Advanced Computer Vision CNN Architectures

Visualization in GoogleNet Inception and ResNet

Visualization helps in exploring the layers responsible for extracting a specific feature. In the process of building a CNN model, visualizing layers is as important as calculating the training error (accuracy) and validation error. It also helps in using the pre-trained models for transfer learning, by visualizing and embedding only the required filters with specified weights for the current requirement. Visualization can be applied to heatmaps of class activation, filters and activation functions.

GoogleNet Inception

In GoogleNet Inception, multiple size filters are applied at the same level along with 1×1 convolution. It is not always possible to use the same filter to detect the object from an image. When running object detection and feature extraction on the images below, for example, it would be necessary to use a larger filter for the image on the left (close-up of brown dog) and a smaller filter on the image on the right (dog with tree in background).

(For a diagram of the architecture of GoogleNet Inception, see, pp. 31-32.)

GoogleNet Inception helps in avoiding overfitting by increasing the width of the model relative to its depth. As the depth of the model increases to capture more features, the activation function is responsible for keeping the model from being too general due to overfitting the training data.

The images below depict general (simple) and overfitted (complex) models.

In GoogleNet Inception, filters with different sizes are applied to a single input because, as mentioned in the dog example above, object detection by feature extraction varies. Using filters of multiple sizes at the same level ensures that the objects of different sizes in different images are easily detected.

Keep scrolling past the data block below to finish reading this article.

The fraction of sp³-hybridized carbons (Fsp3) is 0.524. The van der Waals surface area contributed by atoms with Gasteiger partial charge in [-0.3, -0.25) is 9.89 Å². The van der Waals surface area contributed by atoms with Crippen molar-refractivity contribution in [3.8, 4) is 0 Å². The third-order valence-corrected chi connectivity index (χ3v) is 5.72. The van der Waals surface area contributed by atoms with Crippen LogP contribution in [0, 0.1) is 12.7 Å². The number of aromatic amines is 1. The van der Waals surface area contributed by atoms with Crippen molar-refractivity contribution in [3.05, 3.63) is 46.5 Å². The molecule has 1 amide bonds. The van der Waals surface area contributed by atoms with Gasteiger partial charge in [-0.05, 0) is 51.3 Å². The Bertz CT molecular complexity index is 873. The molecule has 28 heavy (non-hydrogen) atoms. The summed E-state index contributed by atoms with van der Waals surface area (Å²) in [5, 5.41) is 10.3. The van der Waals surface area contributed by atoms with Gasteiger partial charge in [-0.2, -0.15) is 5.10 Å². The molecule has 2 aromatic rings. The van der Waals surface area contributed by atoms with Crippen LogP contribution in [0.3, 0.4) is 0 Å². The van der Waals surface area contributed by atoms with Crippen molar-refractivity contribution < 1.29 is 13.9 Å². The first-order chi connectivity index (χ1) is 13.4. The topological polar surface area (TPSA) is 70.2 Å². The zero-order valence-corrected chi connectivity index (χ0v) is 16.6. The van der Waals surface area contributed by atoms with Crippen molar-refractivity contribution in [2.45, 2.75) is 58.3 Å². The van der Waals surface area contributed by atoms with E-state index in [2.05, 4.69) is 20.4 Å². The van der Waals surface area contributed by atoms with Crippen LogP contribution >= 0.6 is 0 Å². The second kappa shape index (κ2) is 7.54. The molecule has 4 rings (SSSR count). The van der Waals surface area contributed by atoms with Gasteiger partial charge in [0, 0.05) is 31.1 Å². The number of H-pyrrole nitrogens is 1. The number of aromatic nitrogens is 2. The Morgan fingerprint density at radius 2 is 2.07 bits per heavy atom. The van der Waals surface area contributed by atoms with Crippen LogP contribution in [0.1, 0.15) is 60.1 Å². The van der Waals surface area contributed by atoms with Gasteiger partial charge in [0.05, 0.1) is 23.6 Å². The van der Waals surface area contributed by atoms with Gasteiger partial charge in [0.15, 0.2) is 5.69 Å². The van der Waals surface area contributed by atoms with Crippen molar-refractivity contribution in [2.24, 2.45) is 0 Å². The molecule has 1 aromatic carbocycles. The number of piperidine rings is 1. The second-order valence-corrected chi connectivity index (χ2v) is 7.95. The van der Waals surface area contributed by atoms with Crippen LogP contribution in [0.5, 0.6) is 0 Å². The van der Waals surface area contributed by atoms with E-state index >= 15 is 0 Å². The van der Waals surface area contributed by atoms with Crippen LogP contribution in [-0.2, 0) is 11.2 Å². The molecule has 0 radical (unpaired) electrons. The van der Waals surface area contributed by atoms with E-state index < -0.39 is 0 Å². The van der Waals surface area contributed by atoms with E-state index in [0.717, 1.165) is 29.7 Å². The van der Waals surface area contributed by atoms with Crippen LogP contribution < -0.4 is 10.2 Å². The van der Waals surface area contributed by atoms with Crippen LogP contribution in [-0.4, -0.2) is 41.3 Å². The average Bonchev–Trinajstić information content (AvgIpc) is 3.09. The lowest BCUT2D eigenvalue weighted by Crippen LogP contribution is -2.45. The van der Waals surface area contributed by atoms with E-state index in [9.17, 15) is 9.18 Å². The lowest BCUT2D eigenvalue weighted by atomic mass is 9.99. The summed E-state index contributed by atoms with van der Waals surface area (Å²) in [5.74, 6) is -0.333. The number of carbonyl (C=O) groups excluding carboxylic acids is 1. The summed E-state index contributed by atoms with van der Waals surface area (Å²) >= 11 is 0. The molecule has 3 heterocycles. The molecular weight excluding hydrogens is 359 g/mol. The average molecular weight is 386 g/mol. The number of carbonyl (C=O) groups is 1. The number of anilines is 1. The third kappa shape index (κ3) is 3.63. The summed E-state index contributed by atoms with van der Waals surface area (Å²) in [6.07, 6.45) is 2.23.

Before applying the filters, the input is convolved with a 1×1 matrix, reducing the number of computations made on the image. For example, an input of size 14×14×480 convolving with a filter of size 5×5×48 results in (14×14×48)×(5×5×480) = 112.9 million computations. But if the image is convolved with 1×1 before convolving with 3×3, the number of computations drops to (14×14×16)×(1×1×480) = 1.5 million and (14×14×48)×(5×5×16) = 3.8 million. A filter concatenation is used to collect all the filters of that inception block.

An inception block can also have an auxiliary branch. The auxiliary branches are present in the training-time architecture but not in the test-time architecture. They introduce more aggressiveness during classification when they encourage discrimination in the lower stages of the classifier. They increase the gradient signal that gets propagated back and they provide additional regularization.


If the neural network is too deep, the gradient from the loss function will progress towards zero, a problem known as “vanishing gradient.” ResNet is used to solve this problem by skipping the connections backward from the later layers to the initial layers.

ResNet (Residual Network) contains four residual blocks: Layer1, Layer2, Layer3 and Layer4. (For a diagram of the architecture of ResNet, see

Each block contains a different number of residual units that perform a set of convolutions in a unique approach. Each block is augmented by max pooling to reduce the spatial dimensions.

As illustrated below, there are two types of residual units: baseline residual units and bottleneck residual units.

Baseline residual unit                                      Bottleneck residual unit

The baseline residual unit contains two 3×3 convolutions with batch normalization and ReLU activations.

The bottleneck residual unit consists of three stacked operations with a series of 1×1, 3×3 and 1×1 convolution operations. The two 1×1 operations are designed for reducing and restoring dimensions. The 3×3 convolution is used to operate on a less-dense feature vector. Also, batch normalization is applied after each convolution and before ReLU non-linearity.